Wait, what the heck is a Nano Baby!?
While imitation can be the most sincere form of flattery, when it comes to trends in the kid-focused toy world, this has simply never been the case. I’d be willing to bet that when the first caveman stepped foot into his local toy store to buy the hot new stone axe for his cavekid on Christmas Eve, and he showed up with a knock-off Chinese lead axe instead, there was hell to pay. Because that kid knew the difference. No, dad, it doesn’t matter if the Chinese lead one is also shaped like an axe, it’s still not a stone axe. Same can probably be said for caveman girls and their fancy Mammoth Ugg boots. “A sabretooth tiger boot just isn’t the same, dad!!” – these conversations probably happened.
In my case, I was never that kind of unappreciative kid – I was just thrilled that my mom wanted to take me to Toys “R” Us and that I was getting a cool new thing.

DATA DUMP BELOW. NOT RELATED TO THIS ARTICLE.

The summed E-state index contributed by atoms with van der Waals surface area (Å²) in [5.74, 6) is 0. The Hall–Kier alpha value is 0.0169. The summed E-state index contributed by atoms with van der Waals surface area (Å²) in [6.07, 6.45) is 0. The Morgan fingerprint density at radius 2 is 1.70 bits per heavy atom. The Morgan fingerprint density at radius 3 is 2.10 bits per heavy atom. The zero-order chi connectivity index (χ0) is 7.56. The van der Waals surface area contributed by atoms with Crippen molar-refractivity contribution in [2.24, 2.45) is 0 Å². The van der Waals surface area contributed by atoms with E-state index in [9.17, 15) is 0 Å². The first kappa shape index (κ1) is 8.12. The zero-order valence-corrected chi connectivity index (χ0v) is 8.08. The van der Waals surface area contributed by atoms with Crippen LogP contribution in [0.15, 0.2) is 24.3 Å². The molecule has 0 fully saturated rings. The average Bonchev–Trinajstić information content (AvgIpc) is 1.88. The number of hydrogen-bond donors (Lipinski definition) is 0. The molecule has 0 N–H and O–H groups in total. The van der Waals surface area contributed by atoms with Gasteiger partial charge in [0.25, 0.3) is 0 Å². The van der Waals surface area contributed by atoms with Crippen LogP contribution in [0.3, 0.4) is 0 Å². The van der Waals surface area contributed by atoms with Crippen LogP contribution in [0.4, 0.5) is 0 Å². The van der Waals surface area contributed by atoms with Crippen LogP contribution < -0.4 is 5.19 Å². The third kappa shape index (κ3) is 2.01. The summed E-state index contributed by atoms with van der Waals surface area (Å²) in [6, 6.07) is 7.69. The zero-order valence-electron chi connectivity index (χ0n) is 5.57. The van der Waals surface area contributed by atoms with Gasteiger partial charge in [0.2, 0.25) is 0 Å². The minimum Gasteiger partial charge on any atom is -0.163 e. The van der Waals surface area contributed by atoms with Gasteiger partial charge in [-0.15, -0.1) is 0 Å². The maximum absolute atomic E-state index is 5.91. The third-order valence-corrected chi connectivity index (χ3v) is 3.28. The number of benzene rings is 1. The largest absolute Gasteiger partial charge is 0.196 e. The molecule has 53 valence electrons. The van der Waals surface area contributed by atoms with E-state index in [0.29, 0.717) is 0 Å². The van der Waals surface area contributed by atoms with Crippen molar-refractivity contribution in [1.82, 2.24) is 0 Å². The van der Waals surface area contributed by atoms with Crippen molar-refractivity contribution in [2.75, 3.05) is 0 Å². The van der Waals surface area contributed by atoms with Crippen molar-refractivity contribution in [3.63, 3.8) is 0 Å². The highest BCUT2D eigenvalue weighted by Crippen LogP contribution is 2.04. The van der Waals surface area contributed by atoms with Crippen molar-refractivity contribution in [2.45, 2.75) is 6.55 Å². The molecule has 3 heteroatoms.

I ended up leaving the store that day with a Nano Baby, and you know what? That next day at school, everyone had one. Trends in kids toys can absolutely vary from region to region, and in my middle school, Tamagotchis were obviously popular in the late 90s, but the Nano series of digital pocket pets also enjoyed popularity, particularly with the Puppy and Kitty varieties. This thing was a blast, and before you knew it, the whole school was ready for parenting.
Of course, you didn’t always go to Toys “R” Us hoping to find one specific product. Part of perusing that cornucopia was to find the potential hot new thing, after all. This was all made much easier, of course, by none other than the weekly catalog pulled from the center of the newspaper. These full-page spreads were the equivalent of taking everything about advertisement design and 90s trends, throwing them into a blender, and then spilling the result on to a blank canvas.
The 90s design was strong with the Toys “R” Us marketing design department, and it worked like a charm. Those colors! Those random shapes! Those fonts!
Of course, being the late 90s, there were some trends that Toys “R” Us was well-equipped for. They showed no mercy at marketing the hell out of every hot new product, and at covering every visible square inch of their story in a thousand colors and cardboard advertisements.